Wilhelm's Hopewell Ventures finds good VC value in Midwest
August 21, 2006
BY MICHAEL KRAUSS
After helping Bill
Clinton and Rod Blagojevich get elected, and chairing the Democratic
National Committee, entrepreneur and political adviser David Wilhelm
trained his sights on a difficult task. In September 2004, Wilhelm
launched Hopewell Ventures to prove there are good entrepreneurial
companies in the Midwest.
it's too soon to assess Hopewell Ventures' financial returns,
Wilhelm is making good on his promise to raise money and back
Illinois companies. According to the latest MoneyTree report,
during its first full year, his relatively small firm, with only
$110 million under management, invested $10.94 million in Illinois
companies, more than any other Illinois VC.
thought there was something seriously out of whack," Wilhelm
says, referring to an oft-heard assertion by local VCs that they'd
invest in more Illinois companies if more Illinois companies had
good business plans. "There are plenty of good deals. It's
surprising a small fund like ours in its first year would wind
up No. 1. It says a lot about the size of the capital gap."
Hopewell managing partner
Bill Sutter says, "We've uncovered many interesting enterprises."
Hopewell's deals include investments in InStadium, TLContact,
CompassCare, CSMG and iTRACS.
Sutter is pumped about
Hopewell's recent investment in Lansing-based National Pasteurized
"NPE holds the
only commercially available FDA-approved process for pasteurizing
eggs in the shell," Sutter says. "Their disruptive technology
could eliminate illnesses caused by egg-borne salmonella and bacteria."
Sutter thinks the technology could prove critical if a major bird-flu
outbreak occurs because in-shell pasteurization could assure egg
themselves to finding the best possible deals in Illinois,"
says Maura O'Hara, Illinois Venture Capital Association executive
director. She credits Hopewell with being flexible and not limiting
investments to a particular growth stage or industry.
seeking a fast track to Series A funding should visit www.MidwestVentureSummit.com
before Sept. 5. The link goes to the home page of the Illinois
Venture Capital Association's Midwest Venture Summit, which takes
place Nov. 1.
The summit was launched
in 2003 to showcase entrepreneurial companies and connect them
with VCs. It has helped raise more than $160 million for entrepreneurial
To qualify to present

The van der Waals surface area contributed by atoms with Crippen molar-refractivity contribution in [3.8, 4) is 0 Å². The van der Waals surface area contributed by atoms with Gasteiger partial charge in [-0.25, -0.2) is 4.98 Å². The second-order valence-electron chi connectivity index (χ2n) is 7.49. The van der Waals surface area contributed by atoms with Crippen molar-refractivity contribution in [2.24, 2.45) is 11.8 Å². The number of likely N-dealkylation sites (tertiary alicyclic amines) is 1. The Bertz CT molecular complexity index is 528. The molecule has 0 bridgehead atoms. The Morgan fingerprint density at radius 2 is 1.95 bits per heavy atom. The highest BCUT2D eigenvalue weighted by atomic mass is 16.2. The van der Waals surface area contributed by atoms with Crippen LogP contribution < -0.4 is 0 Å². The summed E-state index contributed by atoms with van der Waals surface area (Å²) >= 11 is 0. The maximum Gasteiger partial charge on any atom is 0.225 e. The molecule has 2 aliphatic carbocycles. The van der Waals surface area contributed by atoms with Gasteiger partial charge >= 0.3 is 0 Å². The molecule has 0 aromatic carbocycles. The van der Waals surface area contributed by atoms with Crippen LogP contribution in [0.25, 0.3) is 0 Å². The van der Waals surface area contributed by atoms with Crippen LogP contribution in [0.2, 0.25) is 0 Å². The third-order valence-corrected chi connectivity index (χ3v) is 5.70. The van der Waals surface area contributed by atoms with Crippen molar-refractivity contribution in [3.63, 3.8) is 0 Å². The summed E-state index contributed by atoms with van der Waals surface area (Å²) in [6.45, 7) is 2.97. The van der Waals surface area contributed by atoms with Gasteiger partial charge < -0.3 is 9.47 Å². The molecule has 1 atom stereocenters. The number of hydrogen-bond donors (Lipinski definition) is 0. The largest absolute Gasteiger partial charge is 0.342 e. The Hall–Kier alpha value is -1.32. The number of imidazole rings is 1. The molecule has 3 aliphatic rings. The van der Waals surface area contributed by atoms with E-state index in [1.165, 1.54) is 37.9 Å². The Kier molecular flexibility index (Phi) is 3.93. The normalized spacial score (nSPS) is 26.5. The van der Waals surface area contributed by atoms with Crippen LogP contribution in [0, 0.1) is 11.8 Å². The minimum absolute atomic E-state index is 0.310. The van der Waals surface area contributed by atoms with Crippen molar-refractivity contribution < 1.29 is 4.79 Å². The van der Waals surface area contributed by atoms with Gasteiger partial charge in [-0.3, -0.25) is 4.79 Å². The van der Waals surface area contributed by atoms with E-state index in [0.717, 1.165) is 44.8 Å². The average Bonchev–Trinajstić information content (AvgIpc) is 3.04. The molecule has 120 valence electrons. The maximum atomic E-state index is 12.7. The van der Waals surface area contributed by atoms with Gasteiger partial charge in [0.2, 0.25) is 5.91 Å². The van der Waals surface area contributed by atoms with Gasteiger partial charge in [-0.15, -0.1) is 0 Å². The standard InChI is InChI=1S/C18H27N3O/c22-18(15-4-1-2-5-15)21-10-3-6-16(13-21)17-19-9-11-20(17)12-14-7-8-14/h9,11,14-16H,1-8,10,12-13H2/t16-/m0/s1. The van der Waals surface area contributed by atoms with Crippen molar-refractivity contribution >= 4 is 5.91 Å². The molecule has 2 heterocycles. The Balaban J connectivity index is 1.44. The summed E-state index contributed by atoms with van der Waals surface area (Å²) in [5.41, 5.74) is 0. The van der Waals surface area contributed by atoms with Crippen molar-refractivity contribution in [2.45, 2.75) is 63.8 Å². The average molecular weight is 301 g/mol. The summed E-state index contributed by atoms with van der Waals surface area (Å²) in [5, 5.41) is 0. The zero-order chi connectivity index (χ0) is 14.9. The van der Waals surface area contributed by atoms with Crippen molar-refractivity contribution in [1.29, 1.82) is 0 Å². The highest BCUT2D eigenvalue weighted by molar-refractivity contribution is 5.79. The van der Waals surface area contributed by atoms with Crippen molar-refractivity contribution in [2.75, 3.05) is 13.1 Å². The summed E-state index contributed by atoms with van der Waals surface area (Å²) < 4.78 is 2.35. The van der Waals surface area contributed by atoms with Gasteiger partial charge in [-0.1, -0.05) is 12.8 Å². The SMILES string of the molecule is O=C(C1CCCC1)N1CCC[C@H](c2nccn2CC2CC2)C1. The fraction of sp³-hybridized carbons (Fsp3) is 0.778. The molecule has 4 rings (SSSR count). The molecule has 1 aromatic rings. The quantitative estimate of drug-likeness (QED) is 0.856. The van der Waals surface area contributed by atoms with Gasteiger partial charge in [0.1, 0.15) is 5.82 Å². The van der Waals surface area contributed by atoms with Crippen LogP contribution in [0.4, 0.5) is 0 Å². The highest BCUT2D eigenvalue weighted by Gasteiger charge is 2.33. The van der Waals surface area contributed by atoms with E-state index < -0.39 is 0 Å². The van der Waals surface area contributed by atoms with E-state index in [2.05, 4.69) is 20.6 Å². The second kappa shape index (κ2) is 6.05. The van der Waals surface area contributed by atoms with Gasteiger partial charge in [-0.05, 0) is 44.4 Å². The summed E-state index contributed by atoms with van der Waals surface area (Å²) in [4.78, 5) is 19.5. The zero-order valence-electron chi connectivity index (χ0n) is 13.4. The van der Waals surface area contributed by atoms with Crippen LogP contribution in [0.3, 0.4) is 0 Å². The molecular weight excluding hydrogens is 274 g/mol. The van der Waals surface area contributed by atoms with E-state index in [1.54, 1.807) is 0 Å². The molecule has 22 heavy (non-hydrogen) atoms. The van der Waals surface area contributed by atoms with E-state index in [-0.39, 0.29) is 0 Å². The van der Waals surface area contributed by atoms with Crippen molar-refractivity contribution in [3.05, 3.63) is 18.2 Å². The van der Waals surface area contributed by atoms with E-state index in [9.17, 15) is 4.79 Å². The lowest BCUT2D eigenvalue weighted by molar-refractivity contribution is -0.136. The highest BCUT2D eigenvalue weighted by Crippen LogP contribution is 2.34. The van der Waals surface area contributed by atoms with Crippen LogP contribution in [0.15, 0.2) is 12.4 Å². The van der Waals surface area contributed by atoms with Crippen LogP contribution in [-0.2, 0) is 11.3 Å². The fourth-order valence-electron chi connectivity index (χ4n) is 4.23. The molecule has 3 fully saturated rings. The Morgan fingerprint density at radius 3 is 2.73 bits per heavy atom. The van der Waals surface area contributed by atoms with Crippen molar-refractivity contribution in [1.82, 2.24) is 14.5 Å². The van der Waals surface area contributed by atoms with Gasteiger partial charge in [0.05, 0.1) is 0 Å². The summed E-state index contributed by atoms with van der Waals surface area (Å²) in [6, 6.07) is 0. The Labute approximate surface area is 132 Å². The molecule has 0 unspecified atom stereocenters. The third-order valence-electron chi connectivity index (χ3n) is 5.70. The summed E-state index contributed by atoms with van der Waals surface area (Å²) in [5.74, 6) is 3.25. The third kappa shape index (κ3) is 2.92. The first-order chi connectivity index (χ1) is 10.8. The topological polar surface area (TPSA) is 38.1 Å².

in the Series A category, a company should already have raised
start-up capital, have revenues and a proven business model, and
be in the Midwest. High growth companies seeking capital should
check it out.
Rattan Khosa, founder
and CEO of Amsysco Inc., is a successful Chicago entrepreneur.
He doesn't have a computer on his desk, yet he uses technology
innovation to drive down costs.
Khosa's specialty steel
cables add strength to high-rise buildings. They can be found
supporting airport terminals and parking garages across the Midwest.
Khosa came to the U.S.
from India in 1969 with pennies in his pocket. "It was a
rude awakening," he laughs. "I had a scholarship to
study engineering at the University of Maryland. I only had $8
when I got off the plane. I expected someone from the university
to meet me at the airport with a check."
Khosa quickly learned.
He earned a degree in engineering from Maryland and an MBA from
the University of Chicago.
He expected a corporate
career. He worked for a major steel company. Suddenly with a wife
and a two-year-old to support, Khosa was laid off. It was the
best thing that could have happened to him.
He launched his company
in the basement of his Downers Grove home in 1981. Today business
is booming. "Our product costs are the same today as when
I started 25 years ago," Khosa says. "Unless you spend
money on technology, you can't achieve efficiency."
Khosa's other tip for
entrepreneurs: Share your success with your employees. Last year
was a record year. He paid his employees an across-the-board bonus
of 25 percent of their pay.
c. stars holds its "Big Bang" event Friday
at the Northern Trust. Panelists include CNA CIO John Golden,
Baxter CIO Karenann Terrell and Laidlaw Education Services CIO
Industry Organization will stage the Midwest's largest
annual showcase for biotech and medical-device companies in Cleveland
Sept. 25-27. Acting FDA Commissioner Dr. Andrew von Eschenbach
will keynote. For info, go to http://www.bio.org/
Krauss is a Chicago area tech writer and consultant.